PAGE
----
MDC DSA ecosocialists, organized and otherwise, have been working on many fronts to improve public knowledge about climate change and sharpen collective responses in the public and private spheres as well as at the individual, behavioral level. A recent Socialist Night School session on Ecosocialism laid out the landscape of activism as well as the daunting forces (including the decades-long propaganda campaigns of the fossil fuel industry and property capital in general) arrayed against those efforts.
Environmental activism by MDC DSA has more broadly been hampered by the different jurisdictions in the DMV and the need to focus on and amplify or oppose local government actions as they come up. But a singular, multi-state public initiative announced recently with relatively little notice could allow MDC DSA to engage in cross-jurisdictional ecosocialist work at a much higher and more effective level. As the struggle for a functional Green New Deal plays out in Congress, the dual initiative – committing the Atlantic seaboard states to serious decarbonization of electric power sources and local transportation – should provide an existing, exemplary framework for it.
In mid-December Virginia, Maryland and D.C. were among nine northeastern and mid-Atlantic states (and one colony) announcing that they would couple their current collaboration in the Regional Greenhouse Gas Initiative (or RGGI, to decarbonize electric utility sources) with a new initiative to tackle the biggest source of local carbon emissions of all, transportation. The Transportation & Climate Initiative explicitly joined a planned transportation decarbonization effort with the work of the RGGI coalition, which has been using a cap-and-trade system to ratchet down the fossil-fuel sources of electric power in states from Vermont to (recently joined-up) Virginia.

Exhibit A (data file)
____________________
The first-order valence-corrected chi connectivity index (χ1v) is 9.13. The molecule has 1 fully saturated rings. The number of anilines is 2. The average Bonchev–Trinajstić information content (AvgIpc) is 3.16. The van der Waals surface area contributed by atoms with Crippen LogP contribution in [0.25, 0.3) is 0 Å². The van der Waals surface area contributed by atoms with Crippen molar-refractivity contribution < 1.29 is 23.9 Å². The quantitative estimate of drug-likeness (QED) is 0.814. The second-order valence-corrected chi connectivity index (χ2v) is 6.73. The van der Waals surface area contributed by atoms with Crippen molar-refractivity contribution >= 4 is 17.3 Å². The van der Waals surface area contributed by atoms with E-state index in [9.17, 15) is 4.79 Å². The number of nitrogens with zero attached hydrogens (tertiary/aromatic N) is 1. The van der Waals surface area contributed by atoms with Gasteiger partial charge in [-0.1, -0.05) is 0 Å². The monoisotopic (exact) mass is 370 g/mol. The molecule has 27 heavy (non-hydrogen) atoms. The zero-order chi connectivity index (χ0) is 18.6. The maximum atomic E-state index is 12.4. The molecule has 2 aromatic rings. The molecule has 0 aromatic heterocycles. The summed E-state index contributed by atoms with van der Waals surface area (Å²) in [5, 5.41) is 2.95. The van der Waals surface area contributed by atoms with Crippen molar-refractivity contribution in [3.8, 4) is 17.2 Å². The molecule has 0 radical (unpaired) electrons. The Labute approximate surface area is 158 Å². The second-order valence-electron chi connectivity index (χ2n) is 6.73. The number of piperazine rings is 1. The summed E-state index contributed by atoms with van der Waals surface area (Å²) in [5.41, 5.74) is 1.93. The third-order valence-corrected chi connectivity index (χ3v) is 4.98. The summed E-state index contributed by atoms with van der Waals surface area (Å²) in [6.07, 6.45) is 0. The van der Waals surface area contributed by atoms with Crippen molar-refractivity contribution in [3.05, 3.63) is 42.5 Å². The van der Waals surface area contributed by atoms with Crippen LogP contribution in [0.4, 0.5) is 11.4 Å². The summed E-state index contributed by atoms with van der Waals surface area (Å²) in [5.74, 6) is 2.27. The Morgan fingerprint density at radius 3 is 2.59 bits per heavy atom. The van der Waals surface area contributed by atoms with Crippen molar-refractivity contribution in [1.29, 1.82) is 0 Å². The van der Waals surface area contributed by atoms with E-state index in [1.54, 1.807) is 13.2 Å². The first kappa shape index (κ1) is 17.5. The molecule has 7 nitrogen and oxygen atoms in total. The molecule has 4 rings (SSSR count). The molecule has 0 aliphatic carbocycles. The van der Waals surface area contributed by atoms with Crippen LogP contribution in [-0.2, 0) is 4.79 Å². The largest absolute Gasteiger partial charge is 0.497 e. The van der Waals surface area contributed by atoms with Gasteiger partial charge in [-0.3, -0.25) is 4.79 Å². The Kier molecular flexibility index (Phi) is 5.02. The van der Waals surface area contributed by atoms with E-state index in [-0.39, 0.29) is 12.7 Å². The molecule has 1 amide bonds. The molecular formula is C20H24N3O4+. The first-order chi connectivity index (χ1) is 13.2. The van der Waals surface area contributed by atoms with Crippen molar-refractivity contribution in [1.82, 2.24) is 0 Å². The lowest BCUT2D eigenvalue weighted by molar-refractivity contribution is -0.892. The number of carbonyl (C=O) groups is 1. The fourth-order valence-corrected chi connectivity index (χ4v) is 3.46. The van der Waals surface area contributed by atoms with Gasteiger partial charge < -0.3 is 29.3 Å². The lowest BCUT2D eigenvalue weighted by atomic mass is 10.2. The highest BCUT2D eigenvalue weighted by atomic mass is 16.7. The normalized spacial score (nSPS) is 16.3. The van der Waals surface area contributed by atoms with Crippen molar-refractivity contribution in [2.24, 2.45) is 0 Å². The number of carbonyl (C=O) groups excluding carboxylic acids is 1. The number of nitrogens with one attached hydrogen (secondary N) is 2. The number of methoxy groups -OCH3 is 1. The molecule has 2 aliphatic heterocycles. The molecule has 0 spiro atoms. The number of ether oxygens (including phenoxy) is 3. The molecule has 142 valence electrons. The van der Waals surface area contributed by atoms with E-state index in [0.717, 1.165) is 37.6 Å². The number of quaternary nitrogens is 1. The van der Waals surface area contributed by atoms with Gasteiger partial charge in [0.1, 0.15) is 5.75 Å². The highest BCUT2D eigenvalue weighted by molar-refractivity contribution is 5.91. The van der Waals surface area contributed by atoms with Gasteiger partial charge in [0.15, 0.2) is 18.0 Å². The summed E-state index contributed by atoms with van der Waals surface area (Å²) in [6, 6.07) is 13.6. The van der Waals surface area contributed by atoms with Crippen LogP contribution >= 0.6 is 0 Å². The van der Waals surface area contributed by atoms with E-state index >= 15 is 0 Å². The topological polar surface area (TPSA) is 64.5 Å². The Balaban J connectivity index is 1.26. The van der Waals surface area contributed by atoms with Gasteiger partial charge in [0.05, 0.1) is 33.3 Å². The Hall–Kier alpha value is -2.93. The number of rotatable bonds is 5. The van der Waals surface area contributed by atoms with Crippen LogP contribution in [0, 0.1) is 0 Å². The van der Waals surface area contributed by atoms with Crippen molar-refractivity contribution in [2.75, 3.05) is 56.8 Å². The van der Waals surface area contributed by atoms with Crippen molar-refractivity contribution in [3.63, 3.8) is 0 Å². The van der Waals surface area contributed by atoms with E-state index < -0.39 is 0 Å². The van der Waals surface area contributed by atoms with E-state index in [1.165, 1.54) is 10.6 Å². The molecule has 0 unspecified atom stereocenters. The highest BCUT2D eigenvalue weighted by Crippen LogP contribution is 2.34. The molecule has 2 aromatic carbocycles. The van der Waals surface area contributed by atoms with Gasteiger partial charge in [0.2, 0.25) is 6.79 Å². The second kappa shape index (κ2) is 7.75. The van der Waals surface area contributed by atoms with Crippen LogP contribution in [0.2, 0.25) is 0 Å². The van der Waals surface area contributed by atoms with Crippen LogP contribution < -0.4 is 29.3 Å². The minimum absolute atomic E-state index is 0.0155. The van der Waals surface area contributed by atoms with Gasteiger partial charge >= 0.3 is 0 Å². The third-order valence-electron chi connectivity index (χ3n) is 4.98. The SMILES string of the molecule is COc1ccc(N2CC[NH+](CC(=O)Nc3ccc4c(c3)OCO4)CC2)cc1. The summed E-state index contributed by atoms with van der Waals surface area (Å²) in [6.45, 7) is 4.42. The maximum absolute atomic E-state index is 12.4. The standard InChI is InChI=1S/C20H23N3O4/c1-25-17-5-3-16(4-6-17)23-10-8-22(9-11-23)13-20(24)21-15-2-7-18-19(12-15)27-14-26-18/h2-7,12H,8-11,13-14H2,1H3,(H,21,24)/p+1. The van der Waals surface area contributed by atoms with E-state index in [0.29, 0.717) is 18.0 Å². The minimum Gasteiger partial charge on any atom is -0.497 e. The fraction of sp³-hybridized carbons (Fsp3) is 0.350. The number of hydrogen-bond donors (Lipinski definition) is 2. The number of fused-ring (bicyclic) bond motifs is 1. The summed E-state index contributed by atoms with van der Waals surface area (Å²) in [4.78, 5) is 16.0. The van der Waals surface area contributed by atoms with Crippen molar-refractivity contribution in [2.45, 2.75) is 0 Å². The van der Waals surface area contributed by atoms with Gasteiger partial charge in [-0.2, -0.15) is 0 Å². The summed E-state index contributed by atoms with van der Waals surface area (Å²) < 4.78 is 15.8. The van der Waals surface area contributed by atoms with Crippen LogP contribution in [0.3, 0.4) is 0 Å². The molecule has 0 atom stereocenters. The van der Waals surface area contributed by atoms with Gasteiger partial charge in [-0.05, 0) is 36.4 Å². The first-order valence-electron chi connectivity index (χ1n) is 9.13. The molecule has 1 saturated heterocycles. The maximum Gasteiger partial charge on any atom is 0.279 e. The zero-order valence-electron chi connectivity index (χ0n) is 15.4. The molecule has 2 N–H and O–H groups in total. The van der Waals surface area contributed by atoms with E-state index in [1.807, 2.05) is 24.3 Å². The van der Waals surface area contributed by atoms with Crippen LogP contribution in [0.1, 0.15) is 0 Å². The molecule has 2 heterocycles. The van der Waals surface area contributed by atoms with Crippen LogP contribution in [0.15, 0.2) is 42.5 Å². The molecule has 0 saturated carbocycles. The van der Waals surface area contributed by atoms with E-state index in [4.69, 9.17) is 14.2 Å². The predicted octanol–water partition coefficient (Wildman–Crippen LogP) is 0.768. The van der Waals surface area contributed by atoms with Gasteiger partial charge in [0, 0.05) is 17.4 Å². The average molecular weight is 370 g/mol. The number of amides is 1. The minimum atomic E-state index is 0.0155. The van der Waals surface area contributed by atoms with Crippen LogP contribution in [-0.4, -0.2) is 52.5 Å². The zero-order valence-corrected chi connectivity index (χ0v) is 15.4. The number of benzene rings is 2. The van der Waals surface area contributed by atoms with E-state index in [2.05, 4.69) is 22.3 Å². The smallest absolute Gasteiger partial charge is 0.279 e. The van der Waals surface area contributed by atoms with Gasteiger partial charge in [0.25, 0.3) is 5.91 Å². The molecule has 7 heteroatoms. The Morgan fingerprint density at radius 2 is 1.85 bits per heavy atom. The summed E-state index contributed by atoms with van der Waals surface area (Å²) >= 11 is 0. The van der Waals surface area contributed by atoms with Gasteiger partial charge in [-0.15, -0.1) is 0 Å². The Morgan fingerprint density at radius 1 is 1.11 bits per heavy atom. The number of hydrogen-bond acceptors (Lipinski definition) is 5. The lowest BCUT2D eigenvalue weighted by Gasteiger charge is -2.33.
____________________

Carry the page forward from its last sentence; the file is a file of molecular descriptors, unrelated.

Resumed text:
MDC DSA ecosocialists – as socialists – can’t fail to recognize that such a comprehensive government-inclusive approach has huge opportunities for real intervention by climate activists and that the very public nature of the state governments makes the effort open to demands for transparency, public input and informational openness.
Electric power, at 25 percent of total carbon emissions in this wide-ranging coalition, is well exceeded by transportation emissions at 37 percent of the total. Public power is in most of the RGGI domain actually a regulated but corporate-owned activity (for our neighborhood, can you spell Exelon?). Nevertheless, much of the transportation sphere is publicly owned and managed, such as Metrorail and its collateral bus network, already encompassing our DMV stomping grounds. The road network, as well, is built and maintained by different levels of federal, state and local governments. Opportunities for the public to reclaim a greater degree of control over electric power provision as well, especially through reducing elite political influence in state public service commissions, should offer themselves and should be pursued.
The political elites in the compact’s states no doubt see this new compact as a crowd-pleasing but merely aspirational, feelgood move. It is up to environmental activists and progressives with their eyes on environmentally-linked workforce opportunities to apply consistent pressure as the actual plan evolves.
The TCI’s research locale is at Georgetown University Law School’s Climate Center, another convenience for MDC DSA engagement and intervention in this developing plan and program. The TCI plan for this major initiative is (perhaps optimistically) due to be completed at the end of 2019. A good deal of stakeholder input has already been gathered in six “listening sessions,” including a final one in August 2018 at the University of Maryland University College branch center in Largo, Md., attended by reps from something short of 300 public, private and nonprofit groups from as far away as Quebec. The Largo event, with a list of mostly plain-vanilla attending organizations that made it appear to be Junket City, nevertheless wrapped up with an impressive list of asks that could significantly increase public control and coordination across all these sources of carbon.